Once you have your niddy noddy, assure that your yarn is thoroughly dry before reskeining. Pulling yarn off your shelf months down the road that turns out to have mold in it would be terribly disappointing.

Now I have to warn you, learning to use a niddy noddy has a learning curve. If you spin yarn, you’re likely a pro at this. If you’re new to using one, I suggest checking out several tutorials on YouTube. I needed to see how a variety of people explained it before fully understanding it. At some point, I will record my own tutorial so that I can hopefully help save others some time.

blue yarn partially wound on PVC niddy noddy. Sitting on table with knitting accessories in the the background

And that’s all there is to dyeing yarn with natural dyes.

It requires a few tools and other supplies. Mainly, however, it requires time and patience. Oh, and don’t forget your sense of humor. Not every skein will turn out as you imagined. Luckily, you now know how to dye yarn so if you ever pull a disaster out of your pot, you can always send it through the process again and throw new dye over it!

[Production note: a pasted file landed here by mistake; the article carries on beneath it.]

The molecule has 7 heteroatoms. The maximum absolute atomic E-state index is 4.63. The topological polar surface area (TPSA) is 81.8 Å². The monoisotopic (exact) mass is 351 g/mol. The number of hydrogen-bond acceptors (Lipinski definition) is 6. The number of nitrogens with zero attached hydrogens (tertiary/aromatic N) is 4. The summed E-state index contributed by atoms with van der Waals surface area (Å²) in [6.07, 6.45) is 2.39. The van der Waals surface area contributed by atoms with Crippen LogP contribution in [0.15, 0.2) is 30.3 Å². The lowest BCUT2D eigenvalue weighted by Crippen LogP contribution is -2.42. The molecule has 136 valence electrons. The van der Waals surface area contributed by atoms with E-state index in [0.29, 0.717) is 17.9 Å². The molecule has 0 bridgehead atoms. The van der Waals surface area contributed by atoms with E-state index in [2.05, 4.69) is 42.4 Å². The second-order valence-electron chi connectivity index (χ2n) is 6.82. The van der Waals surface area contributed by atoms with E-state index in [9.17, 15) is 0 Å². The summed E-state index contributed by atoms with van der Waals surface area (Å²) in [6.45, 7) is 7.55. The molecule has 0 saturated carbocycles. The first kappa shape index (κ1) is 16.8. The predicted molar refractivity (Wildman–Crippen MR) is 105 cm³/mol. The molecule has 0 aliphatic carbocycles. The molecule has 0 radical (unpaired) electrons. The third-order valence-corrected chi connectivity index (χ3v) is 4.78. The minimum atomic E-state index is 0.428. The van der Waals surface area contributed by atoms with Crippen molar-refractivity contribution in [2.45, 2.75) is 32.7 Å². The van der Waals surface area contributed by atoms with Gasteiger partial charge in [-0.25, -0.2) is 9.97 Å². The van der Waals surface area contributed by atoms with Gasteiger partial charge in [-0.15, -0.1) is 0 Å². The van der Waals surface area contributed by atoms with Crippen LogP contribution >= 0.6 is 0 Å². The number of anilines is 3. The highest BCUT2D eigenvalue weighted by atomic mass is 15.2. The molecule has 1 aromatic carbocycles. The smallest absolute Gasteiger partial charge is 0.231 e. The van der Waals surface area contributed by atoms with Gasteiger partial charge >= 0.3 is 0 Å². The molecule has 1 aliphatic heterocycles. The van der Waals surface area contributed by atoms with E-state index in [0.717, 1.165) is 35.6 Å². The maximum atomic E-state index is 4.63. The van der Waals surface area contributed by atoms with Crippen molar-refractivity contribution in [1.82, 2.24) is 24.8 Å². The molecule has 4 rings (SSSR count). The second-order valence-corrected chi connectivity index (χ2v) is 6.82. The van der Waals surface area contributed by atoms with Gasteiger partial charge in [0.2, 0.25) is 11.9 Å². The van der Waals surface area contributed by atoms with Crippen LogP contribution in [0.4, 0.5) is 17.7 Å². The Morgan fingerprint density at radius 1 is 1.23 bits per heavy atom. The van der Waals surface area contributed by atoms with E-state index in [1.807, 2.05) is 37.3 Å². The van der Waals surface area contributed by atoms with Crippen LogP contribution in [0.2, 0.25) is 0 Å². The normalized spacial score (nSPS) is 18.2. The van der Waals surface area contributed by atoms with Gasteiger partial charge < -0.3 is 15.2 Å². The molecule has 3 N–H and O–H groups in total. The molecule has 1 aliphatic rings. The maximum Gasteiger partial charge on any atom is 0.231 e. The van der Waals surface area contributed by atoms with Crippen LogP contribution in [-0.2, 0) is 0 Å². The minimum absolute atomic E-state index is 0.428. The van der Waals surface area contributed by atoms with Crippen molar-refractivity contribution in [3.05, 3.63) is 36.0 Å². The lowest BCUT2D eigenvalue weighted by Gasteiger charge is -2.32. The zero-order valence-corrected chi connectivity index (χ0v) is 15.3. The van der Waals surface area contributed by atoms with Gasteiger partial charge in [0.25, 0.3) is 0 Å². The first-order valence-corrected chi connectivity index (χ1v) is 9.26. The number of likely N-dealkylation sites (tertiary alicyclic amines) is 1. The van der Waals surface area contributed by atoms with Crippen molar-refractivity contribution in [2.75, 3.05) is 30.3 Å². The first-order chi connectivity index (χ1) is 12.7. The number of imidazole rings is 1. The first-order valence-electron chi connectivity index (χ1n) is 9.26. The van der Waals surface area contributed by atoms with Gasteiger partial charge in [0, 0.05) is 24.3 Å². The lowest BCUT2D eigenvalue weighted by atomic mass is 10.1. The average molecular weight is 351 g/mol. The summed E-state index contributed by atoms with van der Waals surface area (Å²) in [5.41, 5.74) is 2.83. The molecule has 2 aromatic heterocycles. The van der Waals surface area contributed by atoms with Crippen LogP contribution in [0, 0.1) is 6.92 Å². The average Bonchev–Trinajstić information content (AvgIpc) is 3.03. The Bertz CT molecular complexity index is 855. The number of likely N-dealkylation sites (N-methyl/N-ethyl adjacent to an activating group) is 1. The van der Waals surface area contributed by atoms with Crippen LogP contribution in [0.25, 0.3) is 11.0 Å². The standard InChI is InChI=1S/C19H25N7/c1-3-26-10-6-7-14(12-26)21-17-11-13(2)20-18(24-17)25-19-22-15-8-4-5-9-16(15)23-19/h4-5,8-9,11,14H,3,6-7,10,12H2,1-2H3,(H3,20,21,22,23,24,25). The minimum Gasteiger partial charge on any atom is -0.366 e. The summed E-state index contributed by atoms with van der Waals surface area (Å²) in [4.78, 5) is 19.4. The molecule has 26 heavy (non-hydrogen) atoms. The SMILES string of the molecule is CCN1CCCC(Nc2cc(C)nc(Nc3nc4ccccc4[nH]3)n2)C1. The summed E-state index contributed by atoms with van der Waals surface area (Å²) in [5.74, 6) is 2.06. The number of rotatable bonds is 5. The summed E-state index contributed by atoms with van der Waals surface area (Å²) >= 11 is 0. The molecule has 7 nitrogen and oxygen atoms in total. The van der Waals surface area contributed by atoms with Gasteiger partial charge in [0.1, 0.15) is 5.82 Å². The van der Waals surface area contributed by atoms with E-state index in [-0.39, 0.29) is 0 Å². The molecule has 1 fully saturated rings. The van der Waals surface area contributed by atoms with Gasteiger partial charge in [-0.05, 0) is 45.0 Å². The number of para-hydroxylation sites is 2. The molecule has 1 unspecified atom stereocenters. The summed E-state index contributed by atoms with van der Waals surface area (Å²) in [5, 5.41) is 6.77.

So this wraps up our series on how to dye with natural dyes. Please let me know if you have any questions. I’m always happy to share what I’ve learned! And if you give dyeing yarn a try, I’d love to see how your experiments turned out. Pictures are really great!

Email me using the contact form at the bottom of the page.

If you share on Instagram, be sure to use the hashtag #henliahandmade and tag me so I’ll see it @henliahandmade. Thanks!

Share this post:

Picture of Mindy Kingery

Mindy Kingery

When I'm not dyeing, designing or dreaming of yarn, you can find me painting, digging in my garden, hiking with my family or working on one of my many, many WIPs.

Send a Comment

Your email address will not be published.